Evaluating our impact

Three women sat at a table discussing some papers in front of them

We’re committed to evaluating the outcomes and impact of our work.

We’ve signed the NCVO Code of Good Impact Practice and are committed to evaluation that is credible because it is robust, independent, inclusive, transparent and planned. 

Our impact 2018/19

Our latest impact infographic shows that Skills for Care:

  • had over 800,000 unique downloads of our digital publications
  • delivered over 270 events – at least one per working day of the year – with over 5,000 people attending them
  • dealt with almost 5,900 enquiries to our Information Service.

Download our impact infographic to see how we’ve helped adult social care employers to recruit, develop and lead their workforce.


In 2019, Skills for Care commissioned an independent evaluation of the Workforce Development Fund, including Individual Employer funding and the Workforce Development Innovation Fund over the previous two years. Employers told the evaluators that they are providing better care, have a more skilled staff team and have improved staff morale as a direct consequence of the Workforce Development Fund.

A high proportion said that the mainstream fund is addressing the most pressing skills issues that they face. Large proportions of employers also spoke of productivity and efficiency improvements, while lead partners were confident that accessing good quality training through the Fund can have a positive impact on CQC ratings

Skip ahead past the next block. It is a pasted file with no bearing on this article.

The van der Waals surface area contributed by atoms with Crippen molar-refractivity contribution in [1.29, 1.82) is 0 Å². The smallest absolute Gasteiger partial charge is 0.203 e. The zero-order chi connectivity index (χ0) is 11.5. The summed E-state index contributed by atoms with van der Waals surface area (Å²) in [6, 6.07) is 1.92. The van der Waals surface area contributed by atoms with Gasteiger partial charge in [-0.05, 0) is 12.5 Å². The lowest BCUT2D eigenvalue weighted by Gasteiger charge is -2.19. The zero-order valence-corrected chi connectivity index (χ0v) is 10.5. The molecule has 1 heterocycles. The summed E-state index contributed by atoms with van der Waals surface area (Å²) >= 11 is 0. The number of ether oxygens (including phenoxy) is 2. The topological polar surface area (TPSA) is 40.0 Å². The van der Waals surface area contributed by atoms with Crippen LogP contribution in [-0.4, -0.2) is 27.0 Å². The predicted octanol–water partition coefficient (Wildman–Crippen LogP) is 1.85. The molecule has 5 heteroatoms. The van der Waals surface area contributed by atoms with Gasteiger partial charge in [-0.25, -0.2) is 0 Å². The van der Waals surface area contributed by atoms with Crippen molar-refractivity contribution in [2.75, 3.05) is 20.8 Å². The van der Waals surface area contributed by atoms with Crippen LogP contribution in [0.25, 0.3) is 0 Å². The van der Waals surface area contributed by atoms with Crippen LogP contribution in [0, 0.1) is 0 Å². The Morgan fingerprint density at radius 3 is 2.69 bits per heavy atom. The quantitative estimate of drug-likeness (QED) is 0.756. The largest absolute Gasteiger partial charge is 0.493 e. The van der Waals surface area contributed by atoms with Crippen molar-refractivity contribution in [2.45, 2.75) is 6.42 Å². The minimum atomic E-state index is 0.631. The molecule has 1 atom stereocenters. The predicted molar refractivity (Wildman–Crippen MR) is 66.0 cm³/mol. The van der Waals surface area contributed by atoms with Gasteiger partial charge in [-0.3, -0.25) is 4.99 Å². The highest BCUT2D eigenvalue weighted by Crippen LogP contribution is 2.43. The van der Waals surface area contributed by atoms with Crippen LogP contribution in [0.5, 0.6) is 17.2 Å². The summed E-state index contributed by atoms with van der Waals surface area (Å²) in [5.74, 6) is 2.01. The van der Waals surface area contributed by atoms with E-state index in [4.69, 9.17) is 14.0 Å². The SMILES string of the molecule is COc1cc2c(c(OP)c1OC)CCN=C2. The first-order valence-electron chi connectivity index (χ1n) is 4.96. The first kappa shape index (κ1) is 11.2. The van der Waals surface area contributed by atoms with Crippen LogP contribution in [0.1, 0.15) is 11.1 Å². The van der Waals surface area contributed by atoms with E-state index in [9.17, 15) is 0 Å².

For every £1 of the Workforce Development Fund invested in the social care sector across the two years, £7.51 was generated for the England economy.

Download executive summary here

 Independent evaluators ICF undertook an impact evaluation of Skills for Care’s activities over five years (between 2013/14 and 2017/18), exploring the question ‘What difference does Skills for Care make?’.

They found that during this period Skills for Care worked with 55% of care providing locations and progressed towards achieving its overall strategic vision. It delivered nearly three million products and resources to the sector and provided at least 670,000 learning and development interventions.

Employers and staff reported that Skills for Care improved the skills, knowledge and confidence of their workforce (from entry-level to senior leadership) and improved the quality of their care. 90% of those surveyed were likely to recommend Skills for Care services to peers and colleagues.

The evaluation assessed Skills for Care as economical, efficient, and effective, delivering good value for money for the adult social care sector. For every £1 invested, Skills for Care generated at least £2.27 to the England economy.

Find out more about our impact by reading the impact evaluation executive summary.


 The Workforce Development Innovation Fund aims to fund projects that are innovative in their approach to influencing workforce development in the longer term, and that support Skills for Care’s vision of a confident, caring, skilled and well-led workforce that is valued by people who need care and support.

Read the exectuive summary from the self-evaluation reports for 2018-19.


 The Graduate Management programme aims to develop future leaders in health and social care. The seventh cohort started in January 2018 with 13 learners. It was the first cohort following an integrated programme, involving a six-to-eight-week placement at a health employer.

The evaluation found that all targets set by the Department of Health and Social Care were met.

  • Up to 15 high-calibre graduates were recruited into social care who would otherwise not have entered (or been retained and progressed in).